The Occoquan-Woodbridge-Lorton Volunteer Fire Department (OWL VFD) has become the first fire department that also provides emergency medical services (EMS) on the east coast, and in the state of Virginia, to carry Ben’s Blue Bags. The bags are kits with assorted sensory items that can be used while treating patients with Autism Spectrum Disorder (ASD) or family members of people with autism.
The idea to begin carrying these unique resources has been discussed by members in the past few years. Recently, OWL VFD EMT Brooke Smith and Prince William County Department Fire and Rescue System (PWC FRS) Firefighter/EMT, Anthony Saville, who is assigned to station 2, mentioned the idea to OWL VFD’s leadership. After hearing the presentation, OWL VFD Life Member and former Rescue Chief, Ed Craig shared information about Ben’s Blue Bags, a nonprofit organization based in Indiana. Craig had seen the product a few years ago in a Facebook post.
Ben’s Blue Bags was created by Firefighter/Paramedic Lt. Matt Kodicek from the City of Crown Point Fire Rescue in Crown Point, IN. He was inspired to start the nonprofit in honor of his son, Ben, who is autistic.
Kodicek shared, “According to a 2018 CDC study, approximately one in 59 children are diagnosed with ASD. A common factor that was found is they have some type of sensory process disorder. Many first responders carry Items like stickers and stuffed animals in their vehicles. While these items might have been appropriate years ago, today’s times call for different measures.”
Smith and Saville know people with special needs. This inspired them to suggest acquiring the kits for OWL VFD’s apparatus. “We wanted to put something into play (the kits) to give them something as a distraction. We can also use the items with a child in situations where we need to treat a parent or relative. The items can be used as sort of a “peace” offering to show that we’re friendly and we’re here to help,” Smith shared.
OWL VFD Chief Wayne Haight was in full support of the idea. “OWL VFD has a long-standing tradition of “thinking outside of the box” to meet the needs of our community. Our members are great at seeing needs, doing research, and presenting innovative ideas. We do this when designing our apparatus, and now these autism kits are another example. It was great to also have a PWC FRS member involved in this too. This was the result of Smith and Saville discussing the idea while staffing together at station 2,” Haight shared.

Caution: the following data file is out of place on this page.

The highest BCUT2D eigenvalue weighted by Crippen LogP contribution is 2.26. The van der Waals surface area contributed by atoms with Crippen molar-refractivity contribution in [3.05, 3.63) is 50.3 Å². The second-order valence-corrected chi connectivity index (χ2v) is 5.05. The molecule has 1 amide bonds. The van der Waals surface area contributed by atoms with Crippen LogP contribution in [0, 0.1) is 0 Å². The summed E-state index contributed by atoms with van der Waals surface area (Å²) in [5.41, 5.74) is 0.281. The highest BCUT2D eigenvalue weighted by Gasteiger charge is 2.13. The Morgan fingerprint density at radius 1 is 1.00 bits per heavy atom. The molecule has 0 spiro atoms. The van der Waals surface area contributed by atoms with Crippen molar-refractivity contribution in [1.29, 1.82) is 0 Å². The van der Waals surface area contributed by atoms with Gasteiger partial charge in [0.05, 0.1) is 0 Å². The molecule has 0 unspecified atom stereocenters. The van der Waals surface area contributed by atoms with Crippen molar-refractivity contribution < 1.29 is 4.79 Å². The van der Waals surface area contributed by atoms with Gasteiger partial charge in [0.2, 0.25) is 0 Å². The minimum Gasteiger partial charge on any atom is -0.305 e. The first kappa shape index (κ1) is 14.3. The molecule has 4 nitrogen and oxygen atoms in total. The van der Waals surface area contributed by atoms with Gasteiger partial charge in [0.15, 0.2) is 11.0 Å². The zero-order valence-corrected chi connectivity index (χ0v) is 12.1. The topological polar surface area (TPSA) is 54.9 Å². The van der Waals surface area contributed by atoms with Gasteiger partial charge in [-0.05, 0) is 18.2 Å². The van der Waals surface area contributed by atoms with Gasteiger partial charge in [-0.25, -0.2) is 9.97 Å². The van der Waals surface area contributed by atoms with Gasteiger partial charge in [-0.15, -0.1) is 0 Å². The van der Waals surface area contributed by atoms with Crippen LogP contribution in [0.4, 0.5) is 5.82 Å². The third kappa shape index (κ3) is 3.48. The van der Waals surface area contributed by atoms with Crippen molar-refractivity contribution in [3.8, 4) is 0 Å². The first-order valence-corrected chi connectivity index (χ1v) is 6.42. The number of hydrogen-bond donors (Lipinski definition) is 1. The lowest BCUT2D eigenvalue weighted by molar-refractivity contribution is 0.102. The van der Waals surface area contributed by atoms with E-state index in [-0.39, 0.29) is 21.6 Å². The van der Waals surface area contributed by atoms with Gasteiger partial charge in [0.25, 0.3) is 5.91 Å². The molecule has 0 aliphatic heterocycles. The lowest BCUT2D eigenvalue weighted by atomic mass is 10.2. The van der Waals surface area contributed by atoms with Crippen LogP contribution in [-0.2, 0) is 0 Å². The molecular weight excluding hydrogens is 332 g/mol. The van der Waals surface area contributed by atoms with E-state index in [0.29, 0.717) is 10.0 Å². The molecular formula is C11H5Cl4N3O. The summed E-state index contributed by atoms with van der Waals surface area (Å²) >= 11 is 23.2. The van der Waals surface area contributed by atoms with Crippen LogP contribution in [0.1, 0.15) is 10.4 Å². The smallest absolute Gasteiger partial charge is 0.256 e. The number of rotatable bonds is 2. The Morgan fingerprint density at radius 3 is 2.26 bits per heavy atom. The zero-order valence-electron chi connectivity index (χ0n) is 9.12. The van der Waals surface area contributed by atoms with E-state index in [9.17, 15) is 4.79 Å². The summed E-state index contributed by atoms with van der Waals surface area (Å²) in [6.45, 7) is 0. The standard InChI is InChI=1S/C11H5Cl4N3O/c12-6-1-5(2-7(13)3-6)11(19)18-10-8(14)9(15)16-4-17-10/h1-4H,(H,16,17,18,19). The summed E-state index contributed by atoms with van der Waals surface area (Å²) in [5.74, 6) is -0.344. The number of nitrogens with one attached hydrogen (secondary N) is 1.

Kodicek presented two training sessions, open to both OWL VFD members and PWC FRS personnel who staff OWL VFD units. During the classes, he explained that having a son with autism made him recognize the need to not only spread awareness about ASD but also provide first responders with resources to use while treating patients with autism.
During the training, Kodicek shared important information that is common among people with ASD, such as why they are attracted to water, why they don’t recognize dangerous situations such as traffic or fire emergencies, and how to calm situations down by using sensory stimulations items.
The sensory bags contain an array of different items to use when patients are having a stressful sensory issue. Marbles in mesh, squeeze balls, a flipper chain, and a Rubik’s Cube is among the sensory tools in the kits.
The items take into consideration the various forms of ASD; nonverbal, hyposensitivity, and hypersensitivity. The noise reduction earmuffs in the kits can be used for autistic people who are sensitive to sound, while the dry erase markers and a whiteboard with pictures can be used to help first responders communicate with non-verbal individuals. The bags are not just for children, they also can help adults going through a stressful event.
For more information about Ben’s Blue Bags visit their Facebook page, www.facebook.com/bensbluebags